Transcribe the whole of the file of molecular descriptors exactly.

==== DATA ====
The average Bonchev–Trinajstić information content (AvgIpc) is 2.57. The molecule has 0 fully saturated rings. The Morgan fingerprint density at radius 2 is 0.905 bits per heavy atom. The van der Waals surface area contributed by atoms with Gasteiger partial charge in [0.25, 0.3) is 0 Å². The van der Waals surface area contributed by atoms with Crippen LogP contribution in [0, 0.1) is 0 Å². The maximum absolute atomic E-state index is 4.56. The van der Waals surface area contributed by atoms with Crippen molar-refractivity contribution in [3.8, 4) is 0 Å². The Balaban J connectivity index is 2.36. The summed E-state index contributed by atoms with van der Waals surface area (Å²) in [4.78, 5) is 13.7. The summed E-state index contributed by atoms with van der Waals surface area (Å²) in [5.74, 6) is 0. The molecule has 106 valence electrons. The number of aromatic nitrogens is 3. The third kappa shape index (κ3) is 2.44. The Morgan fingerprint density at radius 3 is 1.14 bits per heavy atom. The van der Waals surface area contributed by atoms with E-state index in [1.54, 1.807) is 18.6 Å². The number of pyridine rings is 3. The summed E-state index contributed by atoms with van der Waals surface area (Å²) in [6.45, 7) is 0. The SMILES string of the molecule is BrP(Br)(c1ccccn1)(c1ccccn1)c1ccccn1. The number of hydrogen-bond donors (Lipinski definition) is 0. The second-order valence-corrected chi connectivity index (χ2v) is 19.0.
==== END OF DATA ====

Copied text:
The average Bonchev–Trinajstić information content (AvgIpc) is 2.57. The molecule has 0 fully saturated rings. The Morgan fingerprint density at radius 2 is 0.905 bits per heavy atom. The van der Waals surface area contributed by atoms with Gasteiger partial charge in [0.25, 0.3) is 0 Å². The van der Waals surface area contributed by atoms with Crippen LogP contribution in [0, 0.1) is 0 Å². The maximum absolute atomic E-state index is 4.56. The van der Waals surface area contributed by atoms with Crippen molar-refractivity contribution in [3.8, 4) is 0 Å². The Balaban J connectivity index is 2.36. The summed E-state index contributed by atoms with van der Waals surface area (Å²) in [4.78, 5) is 13.7. The summed E-state index contributed by atoms with van der Waals surface area (Å²) in [5.74, 6) is 0. The molecule has 106 valence electrons. The number of aromatic nitrogens is 3. The third kappa shape index (κ3) is 2.44. The Morgan fingerprint density at radius 3 is 1.14 bits per heavy atom. The van der Waals surface area contributed by atoms with E-state index in [1.54, 1.807) is 18.6 Å². The number of pyridine rings is 3. The summed E-state index contributed by atoms with van der Waals surface area (Å²) in [6.45, 7) is 0. The SMILES string of the molecule is BrP(Br)(c1ccccn1)(c1ccccn1)c1ccccn1. The number of hydrogen-bond donors (Lipinski definition) is 0. The second-order valence-corrected chi connectivity index (χ2v) is 19.0.